# Whitespaces and strings in Bash

Last week at work I was working on a bash script, part of which needed to get the status of a Kubernetes node. Specifically I was running this command:

echo $result  Which gave the output: node-0 Ready <none> 3d v1.11.1  ## Debugging 🔬 I copied this and ran piped it to cut -d ' ' -f2 directly on the bash shell. And I got the expected output – Ready. I copied this and ran the code directly on the shell this time: $ result="node-0 Ready <none> 3d v1.11.1"
$state=$(echo "${result}" | cut -d ' ' -f2)$ echo $state Ready  I was able to get the desired output this time. I asked in my company’s Slack and eventually found out that if I ran the following in the shell directly: $ result=$(kubectl get nodes node-0 | tail -n 1)$ echo "$result" node-0 Ready <none> 3d v1.11.1  Versus, if I ran: $ echo $result node-0 Ready <none> 3d v1.11.1  Notice the difference yet? The difference is the presence of double quotes around $result. When we wrap a variable around double quotes we are forcing bash to print the variable as is and to quote the linux documentation project:

Using double quotes the literal value of all characters enclosed is preserved, except for the dollar sign, the backticks (backward single quotes, ) and the backslash.

## Lessons learned 📖

I learned two things out of this:

1. The output of kubectl get nodes is not separated by a single space character.
2. Bash cleans up extra spaces when writing to stdout unless you use variable quoting.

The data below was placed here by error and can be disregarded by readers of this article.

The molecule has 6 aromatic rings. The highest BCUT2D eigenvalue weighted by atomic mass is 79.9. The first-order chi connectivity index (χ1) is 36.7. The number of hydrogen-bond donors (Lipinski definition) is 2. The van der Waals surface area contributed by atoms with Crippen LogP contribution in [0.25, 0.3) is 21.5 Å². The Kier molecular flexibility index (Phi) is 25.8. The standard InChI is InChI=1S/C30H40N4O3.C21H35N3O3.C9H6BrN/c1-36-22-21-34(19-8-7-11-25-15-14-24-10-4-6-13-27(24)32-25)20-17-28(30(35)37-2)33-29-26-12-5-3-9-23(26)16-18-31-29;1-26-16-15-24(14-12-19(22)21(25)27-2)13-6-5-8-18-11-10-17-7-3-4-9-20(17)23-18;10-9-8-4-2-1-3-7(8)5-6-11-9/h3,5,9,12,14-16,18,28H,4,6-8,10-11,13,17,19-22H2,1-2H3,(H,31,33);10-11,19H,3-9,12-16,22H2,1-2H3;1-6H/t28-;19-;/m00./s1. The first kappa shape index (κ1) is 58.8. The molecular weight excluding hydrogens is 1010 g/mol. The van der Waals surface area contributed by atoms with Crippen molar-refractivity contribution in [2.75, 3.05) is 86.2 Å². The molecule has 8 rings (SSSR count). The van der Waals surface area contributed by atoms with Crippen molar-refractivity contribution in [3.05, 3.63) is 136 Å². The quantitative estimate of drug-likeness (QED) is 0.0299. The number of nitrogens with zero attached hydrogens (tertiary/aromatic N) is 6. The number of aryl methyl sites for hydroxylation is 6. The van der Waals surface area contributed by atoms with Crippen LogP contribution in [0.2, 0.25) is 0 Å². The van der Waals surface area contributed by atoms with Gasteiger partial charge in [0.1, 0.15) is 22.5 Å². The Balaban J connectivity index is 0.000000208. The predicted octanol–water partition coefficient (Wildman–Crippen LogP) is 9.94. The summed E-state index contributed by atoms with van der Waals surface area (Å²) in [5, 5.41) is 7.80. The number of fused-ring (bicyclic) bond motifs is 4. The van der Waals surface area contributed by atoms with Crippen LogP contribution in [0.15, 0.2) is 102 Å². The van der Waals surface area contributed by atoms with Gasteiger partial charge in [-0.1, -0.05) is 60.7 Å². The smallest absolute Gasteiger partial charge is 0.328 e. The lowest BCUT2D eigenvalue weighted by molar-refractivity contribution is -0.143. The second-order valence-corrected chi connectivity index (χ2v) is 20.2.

Now that the problem had been identified, the solution was easy – I needed to squeeze out the extra spacing between the columns before using cut on it:

state=$(echo "${result}" | tr -s "[:space:]" | cut -d ' ' -f2)


Another important lesson that I learned from this exercise is that when manipulating strings plain text format isn’t the best option. kubectl can output in both yaml and json. I prefer json as it’s easier to parse by the naked eye and I can use jq to manipulate json output programmatically. As a result I was able to minimize my script to a single line:

state=$(kubectl get nodes node-0 -o json | jq ".status.conditions[-1])"  The -o json flag instructs the Kubernetes API to return the reponse in json and we pipe the result to jq for further processing, where the filters are specific to Kubernetes. ## Addendum 📢 1. It’s generally considered good practice to wrap bash variables around {}. So instead of echo "$result", using echo \${result} is safer and can help avoid bugs involving string expansion in bash.

2. If you’re into Kubernetes, kubectl also supports the -o jsonpath that lets you directly specify the json filter and returns the minimized output instead of the entire json string. I tried using jsonpath but in my case I noticed that negative indexing raised a panic. I haven’t yet filed an issue about this on the Kubernetes project’s issue tracker and intend to do so once I’ve verified this with the latest Kubernetes components.